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Newly discovered Medusavirus transforms amoebas into stone

By Jeff Spry

If you're planning a Japanese vacation soon you might want to sit out the hot springs excursion, as scientists have recently discovered a strange virus in the medicinal waters of a regional natural hot tub that has some unsettling effects. Dubbed the "Medusavirus," it has the uncanny ability to transform a simple amoeba into a rigid shadow of its former self!

Jogging our memories of the dreaded Greek creature whose fatal stare turns mortals into solid stone, you'll recall that this ancient mythological monster named Medusa was a snake-haired Gorgon imbued with the debilitating power of instant petrification.

Fortunately for humans, Medusavirus belongs to a select sub-group called "giant viruses" which are known for their oversized genomes and only attack single-celled amoebas cataloged as Acanthamoeba castellanii. Extracted from the mud-streaked waters of a hot spring in Japan, the virus was introduced to amoebas in lab dishes, where the infecting organism caused the amoebas to develop a stone-like, hardened outer shell and immediately enter a dormant state known as encystment.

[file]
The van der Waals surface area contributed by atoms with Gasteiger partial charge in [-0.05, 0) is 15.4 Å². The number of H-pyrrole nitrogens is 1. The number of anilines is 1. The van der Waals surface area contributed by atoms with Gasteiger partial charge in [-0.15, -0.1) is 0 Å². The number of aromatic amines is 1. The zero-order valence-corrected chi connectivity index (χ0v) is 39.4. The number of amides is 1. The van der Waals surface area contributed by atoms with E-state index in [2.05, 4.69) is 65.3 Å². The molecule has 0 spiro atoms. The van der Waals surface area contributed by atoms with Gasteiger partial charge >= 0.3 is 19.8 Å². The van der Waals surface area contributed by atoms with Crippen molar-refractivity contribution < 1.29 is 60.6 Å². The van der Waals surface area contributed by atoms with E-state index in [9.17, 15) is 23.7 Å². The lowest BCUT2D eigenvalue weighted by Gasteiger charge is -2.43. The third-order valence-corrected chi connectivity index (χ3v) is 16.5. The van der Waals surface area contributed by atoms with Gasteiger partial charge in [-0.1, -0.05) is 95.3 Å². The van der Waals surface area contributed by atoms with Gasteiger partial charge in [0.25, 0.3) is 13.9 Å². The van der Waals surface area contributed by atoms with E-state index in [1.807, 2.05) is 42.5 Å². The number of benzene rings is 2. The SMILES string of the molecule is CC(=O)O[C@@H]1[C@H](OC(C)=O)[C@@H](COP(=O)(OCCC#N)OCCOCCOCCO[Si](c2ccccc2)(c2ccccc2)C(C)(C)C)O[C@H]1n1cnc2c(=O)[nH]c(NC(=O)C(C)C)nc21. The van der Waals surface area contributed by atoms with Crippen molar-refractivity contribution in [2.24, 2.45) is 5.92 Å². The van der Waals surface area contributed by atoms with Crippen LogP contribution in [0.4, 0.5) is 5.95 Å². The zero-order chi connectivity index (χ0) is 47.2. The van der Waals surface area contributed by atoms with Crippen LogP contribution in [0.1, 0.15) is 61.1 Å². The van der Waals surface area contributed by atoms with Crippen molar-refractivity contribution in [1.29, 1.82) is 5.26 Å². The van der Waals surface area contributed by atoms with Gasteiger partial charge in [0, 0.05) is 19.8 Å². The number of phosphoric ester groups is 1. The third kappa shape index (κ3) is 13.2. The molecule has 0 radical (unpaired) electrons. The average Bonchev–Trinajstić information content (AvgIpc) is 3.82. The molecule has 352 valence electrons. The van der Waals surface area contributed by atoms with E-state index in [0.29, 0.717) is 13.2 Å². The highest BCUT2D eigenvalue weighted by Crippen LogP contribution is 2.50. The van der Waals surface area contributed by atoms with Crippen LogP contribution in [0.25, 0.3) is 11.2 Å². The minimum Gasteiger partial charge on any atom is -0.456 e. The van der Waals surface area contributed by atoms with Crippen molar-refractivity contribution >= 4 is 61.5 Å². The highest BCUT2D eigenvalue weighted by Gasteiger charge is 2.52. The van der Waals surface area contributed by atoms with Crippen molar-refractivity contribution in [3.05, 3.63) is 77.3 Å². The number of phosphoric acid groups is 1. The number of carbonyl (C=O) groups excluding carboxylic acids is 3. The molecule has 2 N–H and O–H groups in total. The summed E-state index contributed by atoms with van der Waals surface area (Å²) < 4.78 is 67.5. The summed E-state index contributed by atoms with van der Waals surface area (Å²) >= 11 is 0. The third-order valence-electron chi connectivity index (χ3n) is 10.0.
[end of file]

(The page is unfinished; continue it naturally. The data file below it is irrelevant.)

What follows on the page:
According to this new study by a group of researchers led by Genki Yoshikawa and Romain Blanc-Mathieu at the Institute for Chemical Research at Kyoto University and the Tokyo University of Science published Feb. 6 in the Journal of Virology, scientists encountered a unique feature on Medusavirus' outer surface in the form of more than 2,600 round-headed spike structures. Medusavirus is distinct enough from others found in the giant virus family that the team proposed that it should be classified into a new category: Medusaviridae.

"Medusavirus is a unique giant virus that still preserves the ancient footprints of the virus-host evolutionary interactions," the researchers explained in an official statement.  "Interestingly, a number of genes in Medusavirus were also found in its amoeba hosts. This suggest that Medusavirus has infected these amoebas since 'ancient times' and that the two microorganisms have exchanged genes over the course of evolution."

Why and how this newly found virus invades and alters its host is not readily known, and further tests are being conducted to learn more about its rigidifying properties. Until then, we'd advise staying out of any Japanese hot springs and sticking to the koi ponds and Buddhist temples while sightseeing instead, particularly if you're a single-celled amoeba!

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